02.10.1917 (Vienna) – 11.07.2017 (Vienna),
Teacher, Slavic student, secretary, clerk
Ravensbrück: 02. October 1942 – KZ Uckermark - Ravensbrück until 29. April 1945
After the "Anschluss" of Austria to fascist Germany (1938), the Czech Komensky elementary school, where Irma teaches - like all Czech schools in Vienna - was closed in 1940. Irma begins studying Slavic studies at the University of Vienna.
The classification and suppression of the Czech minority as "racially inferior" particularly afflicted her. During this time, she began her resistance actions in a censorship office for letters in Slavic languages and in her group in the "Czechoslovakian gymnastics club".
The meetings in the club were a good cover for the resistance activities. Leaflets about Germany's war intentions were written. Young men were invited in after the war began to evade the draft. Irma and her friend helped to reproduce and distribute the leaflets. Both also participated in acts of sabotage.
Irma was arrested on September 29, 1941, and her boyfriend a day later. On October 2, 1942, she was brought to Ravensbrück together with 12 other women from the Czech resistance group.
The 13 Czechs have a blessing in disguise. After some time in the access block, they are included in the "model block" for political prisoners. Rosa Jochmann is the block elder there. There you help each other, show solidarity with each other. But that doesn't change the terrible living conditions.
Irma had to work for SIEMENS, which had a production facility near the warehouse because of the cheap labor. She had to draw diagrams according to the work done by women. In doing so, she tried to protect weaker prisoners with beautified statistics. In 1944 she became the elder of the room in her own “warehouse” right next to the company premises. In “her” room she promoted cultural activities and tolerated political discussions - and was betrayed. Thereupon she was transferred to the Uckermark camp as the elder.
On April 29, 1945, Irma and her friends managed to escape the death march.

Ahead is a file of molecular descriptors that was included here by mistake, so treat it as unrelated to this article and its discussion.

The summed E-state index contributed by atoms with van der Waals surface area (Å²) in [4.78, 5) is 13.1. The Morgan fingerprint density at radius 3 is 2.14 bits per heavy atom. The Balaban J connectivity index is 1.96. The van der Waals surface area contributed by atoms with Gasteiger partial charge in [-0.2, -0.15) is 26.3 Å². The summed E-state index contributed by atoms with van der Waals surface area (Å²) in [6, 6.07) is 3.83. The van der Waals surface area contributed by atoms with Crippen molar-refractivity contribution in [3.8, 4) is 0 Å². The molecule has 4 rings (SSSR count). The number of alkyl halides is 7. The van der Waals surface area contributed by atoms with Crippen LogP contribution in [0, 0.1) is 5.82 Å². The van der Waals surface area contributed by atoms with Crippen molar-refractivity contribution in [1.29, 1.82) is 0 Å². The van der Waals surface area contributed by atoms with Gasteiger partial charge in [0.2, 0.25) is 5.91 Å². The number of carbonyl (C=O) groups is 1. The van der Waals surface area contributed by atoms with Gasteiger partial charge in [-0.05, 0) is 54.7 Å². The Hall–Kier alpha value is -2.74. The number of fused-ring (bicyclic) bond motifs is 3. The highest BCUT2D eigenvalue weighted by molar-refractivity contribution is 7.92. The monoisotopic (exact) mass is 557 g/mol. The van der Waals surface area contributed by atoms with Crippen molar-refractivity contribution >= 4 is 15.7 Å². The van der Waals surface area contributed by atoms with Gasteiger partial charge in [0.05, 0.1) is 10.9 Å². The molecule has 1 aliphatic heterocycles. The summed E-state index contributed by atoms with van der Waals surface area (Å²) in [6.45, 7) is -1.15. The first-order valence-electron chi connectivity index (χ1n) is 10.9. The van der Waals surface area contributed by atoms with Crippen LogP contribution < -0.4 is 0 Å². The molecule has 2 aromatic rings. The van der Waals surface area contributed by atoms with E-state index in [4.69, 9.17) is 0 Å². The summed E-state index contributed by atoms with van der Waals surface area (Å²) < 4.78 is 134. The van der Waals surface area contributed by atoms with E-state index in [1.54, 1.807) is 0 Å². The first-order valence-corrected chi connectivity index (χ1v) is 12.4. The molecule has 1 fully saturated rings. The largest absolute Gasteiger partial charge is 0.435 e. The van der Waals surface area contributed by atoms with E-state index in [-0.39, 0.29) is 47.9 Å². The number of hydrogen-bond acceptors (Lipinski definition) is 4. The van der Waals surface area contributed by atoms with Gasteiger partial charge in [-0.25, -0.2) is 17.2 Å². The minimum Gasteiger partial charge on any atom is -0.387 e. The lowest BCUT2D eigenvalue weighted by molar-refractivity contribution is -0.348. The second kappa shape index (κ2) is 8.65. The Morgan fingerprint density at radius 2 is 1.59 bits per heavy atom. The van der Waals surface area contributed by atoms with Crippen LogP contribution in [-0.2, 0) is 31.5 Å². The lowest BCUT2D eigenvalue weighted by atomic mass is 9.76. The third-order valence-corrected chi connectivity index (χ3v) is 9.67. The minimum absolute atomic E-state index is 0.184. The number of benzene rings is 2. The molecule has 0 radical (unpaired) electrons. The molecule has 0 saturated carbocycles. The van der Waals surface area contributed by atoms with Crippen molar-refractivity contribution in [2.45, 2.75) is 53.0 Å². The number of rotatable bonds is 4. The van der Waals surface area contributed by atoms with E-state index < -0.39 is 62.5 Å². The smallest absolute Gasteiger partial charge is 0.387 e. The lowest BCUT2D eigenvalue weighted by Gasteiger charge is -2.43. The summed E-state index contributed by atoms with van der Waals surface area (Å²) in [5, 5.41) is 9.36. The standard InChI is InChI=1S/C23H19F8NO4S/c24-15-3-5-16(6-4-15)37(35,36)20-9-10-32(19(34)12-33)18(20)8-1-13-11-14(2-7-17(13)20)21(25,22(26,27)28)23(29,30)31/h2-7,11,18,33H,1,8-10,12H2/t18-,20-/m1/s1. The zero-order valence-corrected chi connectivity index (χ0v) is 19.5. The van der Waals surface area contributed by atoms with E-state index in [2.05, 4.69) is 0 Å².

Immediately after her return to Vienna in early summer 1945, Irma Trksak was one of the authors of the first publication on the "Ravensbrück Women's Concentration Camp". Eleven women from Ravensbrück described the "women's dungeon in Europe". According to the authors, "a short, simple report of the immeasurable, inexhaustible suffering that fascism has brought us." The booklet was published in 1945 by Stern-Verlag Wien.
Once home she learned that her brothers in the concentration camp and at the front had been killed and her childhood friend had died in a sub-camp of Mauthausen.
She is disappointed because nobody wants to hear the horrific experiences of the concentration camp survivors. She feels in good hands in the camp community. She was involved in the Austrian camp community for many years and was delegated to the IRK by it. She spoke as a contemporary witness in schools and universities until old age.
Sources: Traude Bollauf: „Wir wollten, dass jemand von uns überlebt, damit wir alles bezeugen können“ – Irma Trksak in: Helga Amesberger / Brigitte Halbmayr (Hg): „Vom Leben und Überleben – Wege nach Ravensbrück. Das Frauenkonzentrationslager in der Erinnerung“, Band 2 – Lebensgeschichten, 2001 Promedia, Wien, S. 229-236, (ISBN 3-85371-176-6)